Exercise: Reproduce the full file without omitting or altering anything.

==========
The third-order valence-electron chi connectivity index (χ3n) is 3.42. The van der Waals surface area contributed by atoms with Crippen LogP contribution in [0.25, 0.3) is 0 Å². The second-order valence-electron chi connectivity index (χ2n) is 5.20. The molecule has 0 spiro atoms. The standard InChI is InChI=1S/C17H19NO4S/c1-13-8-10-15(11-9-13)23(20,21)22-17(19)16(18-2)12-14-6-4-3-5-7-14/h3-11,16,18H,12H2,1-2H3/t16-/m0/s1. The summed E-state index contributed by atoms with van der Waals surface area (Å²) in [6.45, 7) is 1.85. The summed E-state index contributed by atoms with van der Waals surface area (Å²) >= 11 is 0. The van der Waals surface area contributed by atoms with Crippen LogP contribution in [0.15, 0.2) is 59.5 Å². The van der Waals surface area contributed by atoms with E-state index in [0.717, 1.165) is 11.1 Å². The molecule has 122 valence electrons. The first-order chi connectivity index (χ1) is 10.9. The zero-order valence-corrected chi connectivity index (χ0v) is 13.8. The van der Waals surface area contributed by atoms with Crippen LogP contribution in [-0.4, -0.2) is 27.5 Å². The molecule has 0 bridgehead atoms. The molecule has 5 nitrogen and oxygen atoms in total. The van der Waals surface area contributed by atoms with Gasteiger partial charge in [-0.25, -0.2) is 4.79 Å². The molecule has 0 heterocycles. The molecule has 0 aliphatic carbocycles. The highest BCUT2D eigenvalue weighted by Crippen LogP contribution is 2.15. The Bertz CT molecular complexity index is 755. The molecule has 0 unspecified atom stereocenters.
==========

The third-order valence-electron chi connectivity index (χ3n) is 3.42. The van der Waals surface area contributed by atoms with Crippen LogP contribution in [0.25, 0.3) is 0 Å². The second-order valence-electron chi connectivity index (χ2n) is 5.20. The molecule has 0 spiro atoms. The standard InChI is InChI=1S/C17H19NO4S/c1-13-8-10-15(11-9-13)23(20,21)22-17(19)16(18-2)12-14-6-4-3-5-7-14/h3-11,16,18H,12H2,1-2H3/t16-/m0/s1. The summed E-state index contributed by atoms with van der Waals surface area (Å²) in [6.45, 7) is 1.85. The summed E-state index contributed by atoms with van der Waals surface area (Å²) >= 11 is 0. The van der Waals surface area contributed by atoms with Crippen LogP contribution in [0.15, 0.2) is 59.5 Å². The van der Waals surface area contributed by atoms with E-state index in [0.717, 1.165) is 11.1 Å². The molecule has 122 valence electrons. The first-order chi connectivity index (χ1) is 10.9. The zero-order valence-corrected chi connectivity index (χ0v) is 13.8. The van der Waals surface area contributed by atoms with Crippen LogP contribution in [-0.4, -0.2) is 27.5 Å². The molecule has 0 bridgehead atoms. The molecule has 5 nitrogen and oxygen atoms in total. The van der Waals surface area contributed by atoms with Gasteiger partial charge in [-0.25, -0.2) is 4.79 Å². The molecule has 0 heterocycles. The molecule has 0 aliphatic carbocycles. The highest BCUT2D eigenvalue weighted by Crippen LogP contribution is 2.15. The Bertz CT molecular complexity index is 755. The molecule has 0 unspecified atom stereocenters.